Well, this could be a 'specific' fault of his. What political leader of what European country would support something similar in our days?!?!?

Who - even in his last term in office - would not only allow but publicly support a company (foreign or Romanian) that wants "to blow up our mountains, take the gold and leave us with a huge lake of cyanide", as you say?!?!?!

In my view, there are only two possible explanations for his attitude, both of them being sufficient reasons for Romanians to want him out of office:

a) he is either insane;
b) or on the payroll of Gabriel Resources (himself or anyone from his orange gang).


[7] You named only two arguments for considering Băsescu's regime a 'tragedy', but here's a list of more solid reasons that make people shout "Come out, ordinary mutt!" to their former hero:



[8] For the lack of 'real changes', I wouldn't specifically blame Băsescu either...

Look at Obama, Merkel, Sarkozy, Zapatero, Cameron & Clegg and others!

What 'real changes' have they proposed and implemented since the Wall Street crunch of September 2008 ? Almost none.

They all seem to be not necessarily 'in the pocket of bankers' (as many anarchists around the world would claim) but utterly delusional.

All these 'great' leaders (along with their 'wise' counsellors) are enslaved by the ideology of progress, economic prosperity and economic growth.

Whether bankers truly 'own' them or not is irrelevant. These leaders are incapable of thinking outside the box, outside the bankrupt ideologies that held the world together for the past 60-70 years.

Nevertheless, I am not advocating 'world revolution' here. We should at least try to change leaders in power (through these imperfect but peaceful democratic processes), and also try to change the solutions and approaches to our challenges!

MunteanUK said...

@ Mihai (part 3)

[9] I was definitely against Băsescu in 2004, in 2007, and 2009, thus I couldn't 'objectively' say when he began to turn into the 'worst of evils' in the eyes of his former supporters.

But if you (and others, I assume) are beginning to feel that "he tends to become the worst evil", shouldn't this be enough of a reason for people to want him out?


[10] Băsescu's attitude towards Arafat that you consider "a sign of him descending into senility" is but the last drop from a flood of ungentlemanly gestures that enraged people.

He has been misbehaving like this ever since he took office (December 2004)... Why haven't Romanians noticed it before?

Allow me to answer with a little theory of mine: Romanians didn't feel uncomfortable with their leader's attitude simply because they liked it.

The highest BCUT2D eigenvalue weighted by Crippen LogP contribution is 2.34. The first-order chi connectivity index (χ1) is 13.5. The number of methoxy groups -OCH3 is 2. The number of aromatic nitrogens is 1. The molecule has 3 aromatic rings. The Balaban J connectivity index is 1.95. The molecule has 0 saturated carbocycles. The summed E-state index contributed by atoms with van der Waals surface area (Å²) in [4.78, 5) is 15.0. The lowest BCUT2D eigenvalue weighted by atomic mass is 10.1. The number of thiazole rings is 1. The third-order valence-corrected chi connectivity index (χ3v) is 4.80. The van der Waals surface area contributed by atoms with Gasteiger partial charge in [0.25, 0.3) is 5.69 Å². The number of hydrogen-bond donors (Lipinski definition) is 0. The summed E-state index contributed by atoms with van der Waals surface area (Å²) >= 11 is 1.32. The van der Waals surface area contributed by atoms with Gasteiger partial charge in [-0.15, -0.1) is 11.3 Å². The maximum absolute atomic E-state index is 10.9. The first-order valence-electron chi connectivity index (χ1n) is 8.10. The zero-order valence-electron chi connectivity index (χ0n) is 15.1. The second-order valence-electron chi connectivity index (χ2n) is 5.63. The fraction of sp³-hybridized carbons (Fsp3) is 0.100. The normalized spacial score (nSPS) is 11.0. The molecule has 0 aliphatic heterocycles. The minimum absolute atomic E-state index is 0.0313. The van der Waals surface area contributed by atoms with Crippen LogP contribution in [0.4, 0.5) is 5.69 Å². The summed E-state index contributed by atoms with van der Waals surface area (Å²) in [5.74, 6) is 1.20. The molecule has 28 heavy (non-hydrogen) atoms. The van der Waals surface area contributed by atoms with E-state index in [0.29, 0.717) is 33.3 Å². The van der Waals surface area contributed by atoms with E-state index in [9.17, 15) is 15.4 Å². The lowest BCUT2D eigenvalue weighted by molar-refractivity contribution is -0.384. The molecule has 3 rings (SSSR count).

They must have liked this aggresive approach, because I'm witnessing similar gestures every day on the streets.

Many Romanians I interact with are:

- often insensitive to those around them;
- trying to impose their will on others;
- lacking minimum abilities (and willingness) to engage in genuine dialogue and to work together;
- raising their voices, shouting at each other or eager to bully other drivers and pedestrians with their vehicle horns;
- cursing and mocking those who do not share their views or somehow stand in their way;
- quick to 'judge' others harshly and slow to say 'I'm sorry';

Aren't 'average voters' like the above? Isn't Băsescu a typical Romanian from this perspective?


[11] It's sad that we seem to be in full agreement only concerning the last phrase of my article, which implies the fact that Băsescu is not the 'sole cause' of Romania's misery.

He's rather a 'symptom' of our lousy spiritual condition. If his personal acts surely contributed to Romania's current situation, we must always have in mind not only 'his (real or presumed) faults' but the Lord's will.

Everything happens for a reason, and our Maker only allows us to be under the rulers we deserve, as an article (that you sent to me :-) eloquently puts it:

"Lord, why have you made him [as bad as he is] our king?"
"Because I didn't find anyone worse."



[12] Now, let's get another thing clear! I'm by no means supporting any form of anarchism - be it secular or coming from people who think that their faith doesn't allow them to get involved into politics.

I don't know whether Băsescu would bow to 'street pressure' - which is, as I said in the article, only widespread but not 'overwhelming' in terms of number of participants - but I am clearly wishing that he would step down.

I don't condone fatalist attitudes like "PDL = USL = misery", I don't agree with those thinking in Orwellian terms ("four legs = good, two legs = bad"), that is refusing to vote and decreeing that all politicians are bad and that there is 'no choice'.

To all orange or not so orange cynics claiming that 'there's no better choice' apart from their Băsescu & Boc, I'd have only one message to convey.

History doesn't start, nor end with their 'orange plague'! Ruling classes can disappear over night, like it happened to Poland...


...and still countries can continue their evolution.

No one is 'irreplaceable', and surely not this 'orange hero' whose political capital is close to exhaustion.